1. Single Source of Truth
What if the single source of truth is your codebase?
What if you document your production code with executable specifications?
What if you deliver working software so quickly that there is no need to write every bits and piece down? Instead, you collaborate over prototypes, mockups, working software...

2. No media disruption between code and board.
   Some people like to relate tests or code pieces to ticket numbers
What if your codebase lives for 10 years, but your TFS Installation or Jira gets replaced with a better tool just around the corner?
How could you document the ticket details in your codebase?

3.The electronic board is always available, at home office or in another meeting room
What if the board location is your meeting room?
What if you take IndexCards or PostIts home? Remember to get them done and bring them back ;-)

4. Change and History Feature
5. Lots of space to describe a story or bug in all details
What if instead of managing work your get more work done, so you don't need the change and history feature? What if you increase your delivery speed?
How can you increase your delivery speed?
How could you decrease the feedback loop to the end users?
How can you measure faster the impact on your business?
How can you try ideas as you think of them?

I think it all comes down to:
Shorten the feedback loops to the end user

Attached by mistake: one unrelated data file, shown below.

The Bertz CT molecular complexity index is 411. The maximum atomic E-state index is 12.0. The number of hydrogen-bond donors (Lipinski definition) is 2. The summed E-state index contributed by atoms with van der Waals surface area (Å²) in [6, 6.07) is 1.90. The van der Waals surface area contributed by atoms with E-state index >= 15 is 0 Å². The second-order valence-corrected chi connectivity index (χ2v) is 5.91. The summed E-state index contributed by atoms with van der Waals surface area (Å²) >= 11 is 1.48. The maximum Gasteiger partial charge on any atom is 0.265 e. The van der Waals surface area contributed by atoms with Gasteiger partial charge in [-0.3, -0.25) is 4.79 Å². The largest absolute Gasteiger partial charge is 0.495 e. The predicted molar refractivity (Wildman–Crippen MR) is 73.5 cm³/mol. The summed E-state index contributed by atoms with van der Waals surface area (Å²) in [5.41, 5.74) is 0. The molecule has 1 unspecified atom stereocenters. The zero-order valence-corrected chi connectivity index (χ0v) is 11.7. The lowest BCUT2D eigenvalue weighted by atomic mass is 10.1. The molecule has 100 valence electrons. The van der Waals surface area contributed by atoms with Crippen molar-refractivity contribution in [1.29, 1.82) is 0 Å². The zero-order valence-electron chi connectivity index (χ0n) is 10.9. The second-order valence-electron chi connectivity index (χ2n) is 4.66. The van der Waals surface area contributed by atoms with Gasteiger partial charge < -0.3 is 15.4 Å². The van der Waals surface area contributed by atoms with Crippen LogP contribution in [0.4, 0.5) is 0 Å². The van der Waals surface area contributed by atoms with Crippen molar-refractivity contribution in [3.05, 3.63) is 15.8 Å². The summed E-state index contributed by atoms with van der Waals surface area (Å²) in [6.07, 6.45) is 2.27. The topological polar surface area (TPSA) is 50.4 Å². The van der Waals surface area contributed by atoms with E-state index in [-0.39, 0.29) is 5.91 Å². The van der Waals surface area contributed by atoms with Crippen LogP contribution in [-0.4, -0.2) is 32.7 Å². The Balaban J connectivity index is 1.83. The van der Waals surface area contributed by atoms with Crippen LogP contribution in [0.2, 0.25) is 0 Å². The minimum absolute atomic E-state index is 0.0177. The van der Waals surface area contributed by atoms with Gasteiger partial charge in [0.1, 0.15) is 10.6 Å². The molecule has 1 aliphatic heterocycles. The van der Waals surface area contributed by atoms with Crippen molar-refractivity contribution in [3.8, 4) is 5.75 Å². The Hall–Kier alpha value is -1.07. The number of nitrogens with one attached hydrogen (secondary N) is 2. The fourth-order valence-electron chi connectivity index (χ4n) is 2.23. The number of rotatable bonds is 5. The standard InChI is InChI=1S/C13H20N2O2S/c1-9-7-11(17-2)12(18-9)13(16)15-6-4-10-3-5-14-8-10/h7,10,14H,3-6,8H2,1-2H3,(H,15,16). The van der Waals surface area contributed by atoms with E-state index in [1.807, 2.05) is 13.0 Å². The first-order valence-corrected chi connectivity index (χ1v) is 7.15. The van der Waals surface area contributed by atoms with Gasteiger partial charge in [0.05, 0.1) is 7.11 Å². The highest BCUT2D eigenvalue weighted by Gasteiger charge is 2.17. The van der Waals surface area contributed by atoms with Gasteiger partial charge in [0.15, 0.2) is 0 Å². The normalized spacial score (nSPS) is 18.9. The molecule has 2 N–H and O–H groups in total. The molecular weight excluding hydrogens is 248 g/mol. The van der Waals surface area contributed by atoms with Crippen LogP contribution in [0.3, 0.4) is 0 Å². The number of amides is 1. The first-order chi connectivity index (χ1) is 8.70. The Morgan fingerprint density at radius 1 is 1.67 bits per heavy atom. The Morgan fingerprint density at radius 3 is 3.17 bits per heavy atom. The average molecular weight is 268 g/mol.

Break down the silos between the development team and end user

What do you do to increase collaboration with the end user?

References for further reading:


James Welsh said...

What if the “electronic” board was displayed on a huge always-on digital whiteboard so you can have the best of both worlds?

Unknown said...

@James: Still when observing a daily in front of a tangible board - how quickly some magnets are moved simultanously by team members and how easily a new area is introduced (or removed) or new tasks are written - you still don't have the best of the physical board world.

Peter Gfader said...

@James and Unknown:
I agree. With a physical world you have people jumping in and everyone can collaborate and contribute easily.

Software Development is very abstract and a physcial board makes it visible.
Visualising is just the 1st step. Reading the board and acting on the things it tells you is POWERFUL.

PS: As an author I am sad that all my old comments here are lost... Well Thanks Google+ and Blogger Platform.

Eljay said...

I am a big fan of having a physical board to visualize the sprint tasks. Alas, my team is not co-located. Only 2 people on the 8 person team are co-located, and the other 6 people are each in a different state. The second biggest advantage of having a physical board for the sprint tasks over an electronic tool such as Atlassian Jira is the clean segregation between Product Backlog and Sprint Backlog.
The biggest advantage is as per Kelly Waters in his "How to Implement Scrum in 10 Easy Steps" series:
"Like email compared with face-to-face communication, no tool will replace the sense of collaboration and teamwork this focal point provides. Yes, it might be more efficient to use a software tool. But efficiency isn’t everything. Effectiveness is more important than efficiency."

Peter Gfader said...

Another important point I learned:

Boards do not force us to commit ourselves, but encourage the spitting out of thoughts for further discussion.
--> Which is what we want in a team.

Peter Gfader said...

Another one:
+1 on physcial boards:
-> It is much easier to ignore a board in a software far away...

This actually works quite well with the ticket tool already in use ;)

devishree said...
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Scott B. Jordan said...